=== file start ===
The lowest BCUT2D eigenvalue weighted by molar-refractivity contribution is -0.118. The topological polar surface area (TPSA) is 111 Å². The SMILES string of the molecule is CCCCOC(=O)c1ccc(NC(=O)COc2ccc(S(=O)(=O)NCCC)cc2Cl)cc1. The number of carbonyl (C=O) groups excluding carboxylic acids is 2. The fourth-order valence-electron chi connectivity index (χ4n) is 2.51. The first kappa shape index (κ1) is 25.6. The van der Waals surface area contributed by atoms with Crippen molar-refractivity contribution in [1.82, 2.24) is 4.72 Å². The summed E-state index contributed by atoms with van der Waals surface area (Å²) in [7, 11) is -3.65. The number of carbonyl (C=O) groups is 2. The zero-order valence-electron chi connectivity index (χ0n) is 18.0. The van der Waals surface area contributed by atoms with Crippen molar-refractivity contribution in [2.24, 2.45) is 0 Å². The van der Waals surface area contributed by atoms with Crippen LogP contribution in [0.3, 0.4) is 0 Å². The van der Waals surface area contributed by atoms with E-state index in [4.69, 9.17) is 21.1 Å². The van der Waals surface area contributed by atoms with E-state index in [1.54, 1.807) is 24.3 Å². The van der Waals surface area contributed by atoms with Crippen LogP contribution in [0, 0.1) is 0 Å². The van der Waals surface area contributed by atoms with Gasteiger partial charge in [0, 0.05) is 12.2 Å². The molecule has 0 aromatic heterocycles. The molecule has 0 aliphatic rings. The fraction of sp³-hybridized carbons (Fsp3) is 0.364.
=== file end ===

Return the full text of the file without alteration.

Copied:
The lowest BCUT2D eigenvalue weighted by molar-refractivity contribution is -0.118. The topological polar surface area (TPSA) is 111 Å². The SMILES string of the molecule is CCCCOC(=O)c1ccc(NC(=O)COc2ccc(S(=O)(=O)NCCC)cc2Cl)cc1. The number of carbonyl (C=O) groups excluding carboxylic acids is 2. The fourth-order valence-electron chi connectivity index (χ4n) is 2.51. The first kappa shape index (κ1) is 25.6. The van der Waals surface area contributed by atoms with Crippen molar-refractivity contribution in [1.82, 2.24) is 4.72 Å². The summed E-state index contributed by atoms with van der Waals surface area (Å²) in [7, 11) is -3.65. The number of carbonyl (C=O) groups is 2. The zero-order valence-electron chi connectivity index (χ0n) is 18.0. The van der Waals surface area contributed by atoms with Crippen molar-refractivity contribution in [2.24, 2.45) is 0 Å². The van der Waals surface area contributed by atoms with Crippen LogP contribution in [0.3, 0.4) is 0 Å². The van der Waals surface area contributed by atoms with E-state index in [4.69, 9.17) is 21.1 Å². The van der Waals surface area contributed by atoms with E-state index in [1.54, 1.807) is 24.3 Å². The van der Waals surface area contributed by atoms with Crippen LogP contribution in [0, 0.1) is 0 Å². The van der Waals surface area contributed by atoms with Gasteiger partial charge in [0, 0.05) is 12.2 Å². The molecule has 0 aromatic heterocycles. The molecule has 0 aliphatic rings. The fraction of sp³-hybridized carbons (Fsp3) is 0.364.